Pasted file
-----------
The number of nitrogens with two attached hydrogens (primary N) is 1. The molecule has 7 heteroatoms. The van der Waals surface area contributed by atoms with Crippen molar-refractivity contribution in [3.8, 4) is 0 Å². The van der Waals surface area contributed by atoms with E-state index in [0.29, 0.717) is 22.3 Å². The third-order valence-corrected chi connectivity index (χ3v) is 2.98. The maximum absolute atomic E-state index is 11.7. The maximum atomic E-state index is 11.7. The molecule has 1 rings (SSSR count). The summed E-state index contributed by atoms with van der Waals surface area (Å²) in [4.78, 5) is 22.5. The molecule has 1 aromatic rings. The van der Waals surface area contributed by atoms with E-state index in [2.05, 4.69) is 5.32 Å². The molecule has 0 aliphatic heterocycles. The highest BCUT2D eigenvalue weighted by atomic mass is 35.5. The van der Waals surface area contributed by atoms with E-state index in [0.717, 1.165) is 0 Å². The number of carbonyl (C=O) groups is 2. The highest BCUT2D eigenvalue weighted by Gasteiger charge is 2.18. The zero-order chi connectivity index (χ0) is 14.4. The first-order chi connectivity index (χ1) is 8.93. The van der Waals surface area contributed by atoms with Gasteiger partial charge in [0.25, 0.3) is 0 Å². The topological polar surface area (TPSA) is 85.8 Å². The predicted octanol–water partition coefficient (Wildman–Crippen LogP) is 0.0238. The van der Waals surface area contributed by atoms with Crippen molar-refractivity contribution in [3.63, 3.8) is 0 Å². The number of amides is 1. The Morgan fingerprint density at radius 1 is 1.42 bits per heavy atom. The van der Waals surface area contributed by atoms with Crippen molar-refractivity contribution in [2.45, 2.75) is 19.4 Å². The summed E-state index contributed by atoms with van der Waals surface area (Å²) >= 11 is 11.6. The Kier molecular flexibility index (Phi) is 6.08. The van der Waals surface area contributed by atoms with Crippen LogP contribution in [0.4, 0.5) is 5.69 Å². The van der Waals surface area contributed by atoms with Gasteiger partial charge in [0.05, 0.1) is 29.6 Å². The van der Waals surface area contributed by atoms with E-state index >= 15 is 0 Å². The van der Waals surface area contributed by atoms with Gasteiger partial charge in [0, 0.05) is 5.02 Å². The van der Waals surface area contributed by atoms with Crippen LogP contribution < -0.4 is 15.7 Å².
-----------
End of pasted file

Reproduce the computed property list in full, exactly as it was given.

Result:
The number of nitrogens with two attached hydrogens (primary N) is 1. The molecule has 7 heteroatoms. The van der Waals surface area contributed by atoms with Crippen molar-refractivity contribution in [3.8, 4) is 0 Å². The van der Waals surface area contributed by atoms with E-state index in [0.29, 0.717) is 22.3 Å². The third-order valence-corrected chi connectivity index (χ3v) is 2.98. The maximum absolute atomic E-state index is 11.7. The maximum atomic E-state index is 11.7. The molecule has 1 rings (SSSR count). The summed E-state index contributed by atoms with van der Waals surface area (Å²) in [4.78, 5) is 22.5. The molecule has 1 aromatic rings. The van der Waals surface area contributed by atoms with E-state index in [2.05, 4.69) is 5.32 Å². The molecule has 0 aliphatic heterocycles. The highest BCUT2D eigenvalue weighted by atomic mass is 35.5. The van der Waals surface area contributed by atoms with E-state index in [0.717, 1.165) is 0 Å². The number of carbonyl (C=O) groups is 2. The highest BCUT2D eigenvalue weighted by Gasteiger charge is 2.18. The zero-order chi connectivity index (χ0) is 14.4. The first-order chi connectivity index (χ1) is 8.93. The van der Waals surface area contributed by atoms with Gasteiger partial charge in [0.25, 0.3) is 0 Å². The topological polar surface area (TPSA) is 85.8 Å². The predicted octanol–water partition coefficient (Wildman–Crippen LogP) is 0.0238. The van der Waals surface area contributed by atoms with Crippen molar-refractivity contribution in [3.63, 3.8) is 0 Å². The number of amides is 1. The Morgan fingerprint density at radius 1 is 1.42 bits per heavy atom. The van der Waals surface area contributed by atoms with Crippen molar-refractivity contribution in [2.45, 2.75) is 19.4 Å². The summed E-state index contributed by atoms with van der Waals surface area (Å²) >= 11 is 11.6. The Kier molecular flexibility index (Phi) is 6.08. The van der Waals surface area contributed by atoms with Crippen LogP contribution in [0.4, 0.5) is 5.69 Å². The van der Waals surface area contributed by atoms with Gasteiger partial charge in [0.05, 0.1) is 29.6 Å². The van der Waals surface area contributed by atoms with E-state index >= 15 is 0 Å². The van der Waals surface area contributed by atoms with Gasteiger partial charge in [0, 0.05) is 5.02 Å². The van der Waals surface area contributed by atoms with Crippen LogP contribution < -0.4 is 15.7 Å².